[tration, (among savages), but that the extraordinary beauty of the unfortunate victim contributed to her destruction. These heroic effusions constituted a branch of solemnities, called arietoes ; consisting of hymns and public dances, accompanied with musical instruments made of shells, and a sort of drum, the sound of which was heard at a vast distance. It is pretended that among the traditions publicly recited, there was one of a prophetic nature, denouncing ruin and desolation by the arrival of strangers completely clad, and armed with the lightning of heaven.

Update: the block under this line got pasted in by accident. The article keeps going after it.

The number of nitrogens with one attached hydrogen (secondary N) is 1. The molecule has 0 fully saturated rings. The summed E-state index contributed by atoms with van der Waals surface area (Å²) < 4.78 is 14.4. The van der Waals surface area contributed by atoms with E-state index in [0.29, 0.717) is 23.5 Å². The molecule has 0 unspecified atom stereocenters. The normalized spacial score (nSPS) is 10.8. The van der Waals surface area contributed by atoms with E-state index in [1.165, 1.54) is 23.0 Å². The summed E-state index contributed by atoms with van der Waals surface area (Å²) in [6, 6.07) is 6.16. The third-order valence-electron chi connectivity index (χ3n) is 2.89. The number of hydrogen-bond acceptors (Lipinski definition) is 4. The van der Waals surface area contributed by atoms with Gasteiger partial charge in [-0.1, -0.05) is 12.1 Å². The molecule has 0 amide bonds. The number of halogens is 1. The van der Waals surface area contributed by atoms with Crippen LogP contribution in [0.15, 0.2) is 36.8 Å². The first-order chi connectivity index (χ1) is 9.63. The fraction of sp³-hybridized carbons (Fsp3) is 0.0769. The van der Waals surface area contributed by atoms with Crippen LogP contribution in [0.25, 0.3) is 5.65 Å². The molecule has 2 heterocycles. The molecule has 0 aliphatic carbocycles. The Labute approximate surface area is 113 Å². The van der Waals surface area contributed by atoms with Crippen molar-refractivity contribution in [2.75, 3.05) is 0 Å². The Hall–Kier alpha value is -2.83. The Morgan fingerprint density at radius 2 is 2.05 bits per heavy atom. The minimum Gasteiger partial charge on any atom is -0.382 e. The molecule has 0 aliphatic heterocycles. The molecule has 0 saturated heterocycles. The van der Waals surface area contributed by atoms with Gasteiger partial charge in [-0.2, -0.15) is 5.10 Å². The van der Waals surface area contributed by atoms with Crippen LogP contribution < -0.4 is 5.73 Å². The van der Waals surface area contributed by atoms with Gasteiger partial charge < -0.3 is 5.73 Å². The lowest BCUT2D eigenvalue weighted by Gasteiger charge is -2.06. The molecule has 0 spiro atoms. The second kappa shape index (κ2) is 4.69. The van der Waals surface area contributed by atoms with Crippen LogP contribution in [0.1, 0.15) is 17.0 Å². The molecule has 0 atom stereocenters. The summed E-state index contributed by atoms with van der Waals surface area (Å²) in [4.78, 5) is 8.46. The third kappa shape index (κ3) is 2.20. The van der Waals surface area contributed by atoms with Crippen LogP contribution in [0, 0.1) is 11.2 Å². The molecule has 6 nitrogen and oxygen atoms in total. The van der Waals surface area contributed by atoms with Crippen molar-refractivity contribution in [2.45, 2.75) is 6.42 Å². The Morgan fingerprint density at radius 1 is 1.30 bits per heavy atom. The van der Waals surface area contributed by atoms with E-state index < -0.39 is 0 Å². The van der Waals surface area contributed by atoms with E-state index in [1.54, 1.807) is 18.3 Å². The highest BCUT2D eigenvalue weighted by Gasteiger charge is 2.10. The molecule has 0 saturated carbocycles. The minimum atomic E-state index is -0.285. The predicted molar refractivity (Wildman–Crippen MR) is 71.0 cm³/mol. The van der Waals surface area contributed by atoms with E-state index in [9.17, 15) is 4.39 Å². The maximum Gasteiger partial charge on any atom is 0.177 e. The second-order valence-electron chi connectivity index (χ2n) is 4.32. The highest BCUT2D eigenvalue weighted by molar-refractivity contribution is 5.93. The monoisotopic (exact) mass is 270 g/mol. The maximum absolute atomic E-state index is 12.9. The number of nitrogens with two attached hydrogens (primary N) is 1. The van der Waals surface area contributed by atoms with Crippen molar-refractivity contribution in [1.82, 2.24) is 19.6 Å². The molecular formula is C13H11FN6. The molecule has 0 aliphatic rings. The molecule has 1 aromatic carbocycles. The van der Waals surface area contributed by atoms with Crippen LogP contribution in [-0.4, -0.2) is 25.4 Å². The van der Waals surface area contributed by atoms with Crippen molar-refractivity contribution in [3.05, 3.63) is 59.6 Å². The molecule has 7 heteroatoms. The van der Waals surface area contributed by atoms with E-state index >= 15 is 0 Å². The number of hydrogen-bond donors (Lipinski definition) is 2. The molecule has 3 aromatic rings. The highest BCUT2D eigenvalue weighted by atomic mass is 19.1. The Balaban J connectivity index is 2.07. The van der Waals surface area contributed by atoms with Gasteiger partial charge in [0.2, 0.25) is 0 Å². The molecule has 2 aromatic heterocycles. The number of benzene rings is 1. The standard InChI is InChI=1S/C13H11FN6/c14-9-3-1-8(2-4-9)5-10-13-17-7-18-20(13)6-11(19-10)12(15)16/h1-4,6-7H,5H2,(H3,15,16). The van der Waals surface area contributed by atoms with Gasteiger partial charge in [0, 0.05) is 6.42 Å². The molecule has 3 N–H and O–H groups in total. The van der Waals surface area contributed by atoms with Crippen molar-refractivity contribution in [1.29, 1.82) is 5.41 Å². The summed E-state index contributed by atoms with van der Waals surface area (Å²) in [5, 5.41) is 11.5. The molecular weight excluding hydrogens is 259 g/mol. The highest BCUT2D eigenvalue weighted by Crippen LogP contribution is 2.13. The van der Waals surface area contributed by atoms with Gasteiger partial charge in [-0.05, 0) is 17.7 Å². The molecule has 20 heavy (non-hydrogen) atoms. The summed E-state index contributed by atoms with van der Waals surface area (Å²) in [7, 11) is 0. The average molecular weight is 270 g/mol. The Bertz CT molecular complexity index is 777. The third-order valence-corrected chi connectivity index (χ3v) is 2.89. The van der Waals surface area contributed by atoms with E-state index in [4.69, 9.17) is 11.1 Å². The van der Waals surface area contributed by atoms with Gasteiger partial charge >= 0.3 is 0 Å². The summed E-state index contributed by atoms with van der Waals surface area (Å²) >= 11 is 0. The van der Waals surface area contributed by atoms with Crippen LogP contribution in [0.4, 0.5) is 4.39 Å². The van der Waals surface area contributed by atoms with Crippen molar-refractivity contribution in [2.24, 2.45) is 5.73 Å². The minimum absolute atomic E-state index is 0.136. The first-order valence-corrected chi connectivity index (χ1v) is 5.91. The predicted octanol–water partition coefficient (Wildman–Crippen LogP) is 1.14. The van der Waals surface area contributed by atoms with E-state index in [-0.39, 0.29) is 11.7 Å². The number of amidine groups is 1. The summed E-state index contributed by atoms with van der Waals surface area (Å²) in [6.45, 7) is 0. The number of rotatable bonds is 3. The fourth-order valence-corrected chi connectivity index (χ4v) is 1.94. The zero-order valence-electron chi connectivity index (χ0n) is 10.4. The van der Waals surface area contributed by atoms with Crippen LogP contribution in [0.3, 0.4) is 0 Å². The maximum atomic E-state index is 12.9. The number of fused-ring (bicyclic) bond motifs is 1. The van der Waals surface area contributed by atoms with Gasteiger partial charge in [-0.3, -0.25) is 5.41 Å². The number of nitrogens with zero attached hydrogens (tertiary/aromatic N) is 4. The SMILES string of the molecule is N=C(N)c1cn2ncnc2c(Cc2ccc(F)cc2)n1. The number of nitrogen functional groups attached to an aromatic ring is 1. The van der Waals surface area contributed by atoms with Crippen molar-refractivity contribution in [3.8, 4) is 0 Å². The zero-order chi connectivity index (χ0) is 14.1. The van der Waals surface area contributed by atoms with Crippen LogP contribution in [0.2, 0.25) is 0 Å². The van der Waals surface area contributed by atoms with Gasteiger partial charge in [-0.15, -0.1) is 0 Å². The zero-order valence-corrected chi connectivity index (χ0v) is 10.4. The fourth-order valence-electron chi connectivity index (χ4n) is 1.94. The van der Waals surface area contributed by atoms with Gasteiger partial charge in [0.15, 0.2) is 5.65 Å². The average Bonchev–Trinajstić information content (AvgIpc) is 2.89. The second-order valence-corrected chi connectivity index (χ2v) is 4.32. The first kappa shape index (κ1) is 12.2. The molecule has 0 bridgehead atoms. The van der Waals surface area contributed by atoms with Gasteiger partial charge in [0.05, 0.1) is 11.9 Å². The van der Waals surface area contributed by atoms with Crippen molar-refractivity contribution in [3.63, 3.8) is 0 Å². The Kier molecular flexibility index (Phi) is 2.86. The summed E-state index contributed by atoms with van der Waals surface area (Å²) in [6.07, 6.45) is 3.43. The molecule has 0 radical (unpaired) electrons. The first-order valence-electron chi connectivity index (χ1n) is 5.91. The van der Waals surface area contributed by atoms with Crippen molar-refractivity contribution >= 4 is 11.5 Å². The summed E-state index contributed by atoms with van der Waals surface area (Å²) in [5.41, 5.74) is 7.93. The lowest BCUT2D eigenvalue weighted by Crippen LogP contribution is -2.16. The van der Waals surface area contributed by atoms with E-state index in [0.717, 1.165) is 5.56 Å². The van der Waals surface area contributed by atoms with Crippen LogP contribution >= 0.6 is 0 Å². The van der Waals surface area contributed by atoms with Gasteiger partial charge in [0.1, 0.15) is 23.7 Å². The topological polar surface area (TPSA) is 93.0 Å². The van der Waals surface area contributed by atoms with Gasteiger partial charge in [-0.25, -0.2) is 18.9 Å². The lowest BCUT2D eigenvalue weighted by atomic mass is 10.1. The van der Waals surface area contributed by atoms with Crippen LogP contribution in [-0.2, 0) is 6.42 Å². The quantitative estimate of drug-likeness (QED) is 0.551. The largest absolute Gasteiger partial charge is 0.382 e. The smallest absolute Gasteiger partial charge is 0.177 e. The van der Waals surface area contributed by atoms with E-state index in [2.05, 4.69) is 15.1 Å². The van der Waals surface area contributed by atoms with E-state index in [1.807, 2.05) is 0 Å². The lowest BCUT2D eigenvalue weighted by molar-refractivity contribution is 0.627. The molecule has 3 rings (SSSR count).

6. Religious rites. — Like all other unenlightened nations, these poor Indians were indeed the slaves of superstition. Their general theology (for they had an established system, and a priesthood to support it), was a medley of gross folly and childish traditions, the progeny of ignorance and terror. Historians have preserved a remarkable speech of a venerable old man, a native of Cuba, who, approaching Christopher Columbus with great reverence, and presenting a basket of fruit, addressed him as follows. “ Whether you are divinities,” observed he, or mortal men, we know not. Y ou are come into these countries with a force, against which, were we inclined to resist it, resistance would be folly. We are all therefore at your mercy ; but if you are men, subject to mortality like ourselves, you cannot be unapprised, that after this life there is another, wherein a very different portion is allotted to good and bad men. If therefore you expect to die, and believe with us, that every one is to be rewarded in a future state, according to his conduct in the present, you will do no hurt to those who do none to you.” This remarkable circumstance happened on the 7th of July 1494, and is attested by Pet. Martyr, Dccad. i. lib. iii. and by Herrera, lib. ii. c. 14. If it be asked how Columbus understood the cacique, the answer is, that he had carried with him to Spain, in his former voyage, several of the Indians ; one of whom, a native of Guanahani, who had remained with him from October 1492, had acquired the .Spanish language. This man, whose name was Didacus, served him, on this and other occasions, both as a guide and interpreter. Their notions of future happiness seem however to have been narrow and sensual. They supposed that the spirits of good men were conveyed to a pleasant valley, which they called coycha ; a place of indolent tranquillity, abounding with delicious fruits, cool shades, and murmuring rivulets ; in a country where drought never rages, and the hurricane is never felt. In this si at of bliss (the Elysium of antiquity), they believed that their greatest enjoy-